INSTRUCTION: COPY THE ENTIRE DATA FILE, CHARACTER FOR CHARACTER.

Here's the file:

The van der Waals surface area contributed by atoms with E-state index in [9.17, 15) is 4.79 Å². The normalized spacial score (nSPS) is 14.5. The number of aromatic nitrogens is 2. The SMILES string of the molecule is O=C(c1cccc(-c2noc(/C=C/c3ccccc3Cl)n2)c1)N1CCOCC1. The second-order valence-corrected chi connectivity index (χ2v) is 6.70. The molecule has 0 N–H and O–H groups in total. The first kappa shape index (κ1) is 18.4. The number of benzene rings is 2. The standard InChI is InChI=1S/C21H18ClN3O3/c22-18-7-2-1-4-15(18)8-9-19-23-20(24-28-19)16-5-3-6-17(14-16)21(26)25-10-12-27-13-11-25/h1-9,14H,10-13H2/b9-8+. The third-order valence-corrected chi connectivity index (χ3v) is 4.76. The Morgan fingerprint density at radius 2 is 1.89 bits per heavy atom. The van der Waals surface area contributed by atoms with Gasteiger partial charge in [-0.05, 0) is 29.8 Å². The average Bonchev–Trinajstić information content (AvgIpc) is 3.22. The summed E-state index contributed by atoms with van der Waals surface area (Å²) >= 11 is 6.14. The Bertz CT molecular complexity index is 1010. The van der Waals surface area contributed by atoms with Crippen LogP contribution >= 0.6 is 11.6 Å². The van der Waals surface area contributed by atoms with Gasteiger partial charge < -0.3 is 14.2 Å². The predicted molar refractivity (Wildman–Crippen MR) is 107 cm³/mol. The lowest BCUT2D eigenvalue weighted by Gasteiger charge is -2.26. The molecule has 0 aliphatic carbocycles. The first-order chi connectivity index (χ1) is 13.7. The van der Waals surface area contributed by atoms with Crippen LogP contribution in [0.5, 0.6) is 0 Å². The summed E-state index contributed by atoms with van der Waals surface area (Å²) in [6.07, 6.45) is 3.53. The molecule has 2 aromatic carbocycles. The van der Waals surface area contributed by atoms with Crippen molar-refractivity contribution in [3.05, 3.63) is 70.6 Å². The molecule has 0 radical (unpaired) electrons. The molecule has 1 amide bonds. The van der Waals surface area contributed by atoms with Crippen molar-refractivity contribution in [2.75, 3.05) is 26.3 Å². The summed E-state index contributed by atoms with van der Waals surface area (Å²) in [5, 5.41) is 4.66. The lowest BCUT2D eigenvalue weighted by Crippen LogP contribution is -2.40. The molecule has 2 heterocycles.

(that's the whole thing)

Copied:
The van der Waals surface area contributed by atoms with E-state index in [9.17, 15) is 4.79 Å². The normalized spacial score (nSPS) is 14.5. The number of aromatic nitrogens is 2. The SMILES string of the molecule is O=C(c1cccc(-c2noc(/C=C/c3ccccc3Cl)n2)c1)N1CCOCC1. The second-order valence-corrected chi connectivity index (χ2v) is 6.70. The molecule has 0 N–H and O–H groups in total. The first kappa shape index (κ1) is 18.4. The number of benzene rings is 2. The standard InChI is InChI=1S/C21H18ClN3O3/c22-18-7-2-1-4-15(18)8-9-19-23-20(24-28-19)16-5-3-6-17(14-16)21(26)25-10-12-27-13-11-25/h1-9,14H,10-13H2/b9-8+. The third-order valence-corrected chi connectivity index (χ3v) is 4.76. The Morgan fingerprint density at radius 2 is 1.89 bits per heavy atom. The van der Waals surface area contributed by atoms with Gasteiger partial charge in [-0.05, 0) is 29.8 Å². The average Bonchev–Trinajstić information content (AvgIpc) is 3.22. The summed E-state index contributed by atoms with van der Waals surface area (Å²) >= 11 is 6.14. The Bertz CT molecular complexity index is 1010. The van der Waals surface area contributed by atoms with Crippen LogP contribution >= 0.6 is 11.6 Å². The van der Waals surface area contributed by atoms with Gasteiger partial charge < -0.3 is 14.2 Å². The predicted molar refractivity (Wildman–Crippen MR) is 107 cm³/mol. The lowest BCUT2D eigenvalue weighted by Gasteiger charge is -2.26. The molecule has 0 aliphatic carbocycles. The first-order chi connectivity index (χ1) is 13.7. The van der Waals surface area contributed by atoms with Crippen LogP contribution in [0.5, 0.6) is 0 Å². The summed E-state index contributed by atoms with van der Waals surface area (Å²) in [6.07, 6.45) is 3.53. The molecule has 2 aromatic carbocycles. The van der Waals surface area contributed by atoms with Crippen molar-refractivity contribution in [3.05, 3.63) is 70.6 Å². The molecule has 0 radical (unpaired) electrons. The molecule has 1 amide bonds. The van der Waals surface area contributed by atoms with Crippen molar-refractivity contribution in [2.75, 3.05) is 26.3 Å². The summed E-state index contributed by atoms with van der Waals surface area (Å²) in [5, 5.41) is 4.66. The lowest BCUT2D eigenvalue weighted by Crippen LogP contribution is -2.40. The molecule has 2 heterocycles.